The business case for addressing disparities in asthma

Joel Torres, who has asthma, poses with his mom.
Joel Torres was enrolled in the CAI at age 6, following hospitalization for a severe asthma attack. Now 14, he has not been hospitalized since for his asthma. His mother, Ellis, stays in touch with Margie Lorenzi, CAI’s community health worker.

The Community Asthma Initiative (CAI) at Boston Children’s Hospital has been improving the health and quality of life of children with asthma for more than a decade — and now there’s exciting new evidence about the financial benefits of doing so.

CAI works to address the disproportionately high rate of asthma in children from mostly low-income families of color through case-management and home-visits, provided by a community health worker. For years, research has shown that secondary prevention programs, such as the CAI, result in better outcomes for children with asthma.

Now, for the first time, there is a business case — using actual insurance claims data — that shows that CAI generates a positive return on investment. Cost analyses conducted by researchers at Boston Children’s showed that after three years, CAI actually saves money. This research, recently published in the Journal of Asthma, makes the business case for CAI, by capturing all costs associated with asthma that an insurer would incur such as cost of diagnoses, treatments, procedures and prescription medicines, as well as clinical care (inpatient hospitalizations, emergency department visits, primary care visits, and specialist consults).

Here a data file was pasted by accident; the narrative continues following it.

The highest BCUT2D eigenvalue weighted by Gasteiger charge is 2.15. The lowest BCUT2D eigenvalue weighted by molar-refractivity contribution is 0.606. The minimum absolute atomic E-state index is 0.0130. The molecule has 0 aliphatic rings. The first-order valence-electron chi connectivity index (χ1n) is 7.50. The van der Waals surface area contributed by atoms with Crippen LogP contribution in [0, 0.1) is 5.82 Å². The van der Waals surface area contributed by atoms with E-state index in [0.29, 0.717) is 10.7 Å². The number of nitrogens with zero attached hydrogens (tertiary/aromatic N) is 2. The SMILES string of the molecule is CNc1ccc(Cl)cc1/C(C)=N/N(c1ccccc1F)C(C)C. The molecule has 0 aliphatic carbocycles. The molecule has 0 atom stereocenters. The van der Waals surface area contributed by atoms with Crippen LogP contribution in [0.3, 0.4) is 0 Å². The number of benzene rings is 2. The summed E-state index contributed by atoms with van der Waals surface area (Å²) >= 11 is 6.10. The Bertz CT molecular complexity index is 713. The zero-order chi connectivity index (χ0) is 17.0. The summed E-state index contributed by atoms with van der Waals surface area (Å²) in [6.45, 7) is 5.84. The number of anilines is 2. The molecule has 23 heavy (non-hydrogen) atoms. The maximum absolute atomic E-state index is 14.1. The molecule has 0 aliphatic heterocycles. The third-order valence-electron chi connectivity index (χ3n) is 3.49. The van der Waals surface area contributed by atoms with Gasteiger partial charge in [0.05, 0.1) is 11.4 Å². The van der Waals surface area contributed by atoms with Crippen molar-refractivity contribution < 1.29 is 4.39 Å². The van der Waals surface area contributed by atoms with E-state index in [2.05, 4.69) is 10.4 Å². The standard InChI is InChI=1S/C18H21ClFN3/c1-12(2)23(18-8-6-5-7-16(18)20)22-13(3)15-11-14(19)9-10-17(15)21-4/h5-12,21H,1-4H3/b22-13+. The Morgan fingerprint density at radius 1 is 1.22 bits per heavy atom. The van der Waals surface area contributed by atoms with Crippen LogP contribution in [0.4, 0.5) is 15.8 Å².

“It’s very exciting that we were able to look at the total cost of asthma,” says Dr. Elizabeth R. Woods, director of the CAI and associate chief of the Division of Adolescent/Young Adult Medicine at Boston Children’s. This allowed us to see that CAI saves more than it costs.”

A history of improving health

Since its launch in 2005, CAI has provided case management to 2,132 patients. The patients are identified when they visit the Emergency Department, hospitalized for uncontrolled asthma, or referred from their primary care providers.

“It’s incredibly scary when a child can’t breathe,” says Woods. “It’s also an important teachable moment.”

Once the family enrolls in CAI, a community health worker visits them at their home and completes three visits, followed by phone calls and additional visits, as needed, at 6 months and 12 months. The community health worker helps families to improve their understanding of asthma and adherence to asthma control medications, reduce exposure to known asthma triggers in homes (such as pests, dust and mold), and provides support and case management.

A different kind of data

Previous studies have also shown cost-savings and a positive return on investment for programs like CAI. However, most of these studies relied on estimated costs, rather than actual insurance claims data, which can be difficult to obtain.

Researchers at Boston Children’s conducted the cost analyses using actual claims data from a Medicaid Managed Care Organization (MCO) in Massachusetts that included all asthma-related utilization costs between January 1, 2011 and December 31, 2016. The data was used to determine cost reductions at the following intervals: one year prior to intervention with the CAI and one, two, and three years post-intervention. The cost reduction refers to how much lower total asthma treatment costs were than those of a similar comparison group.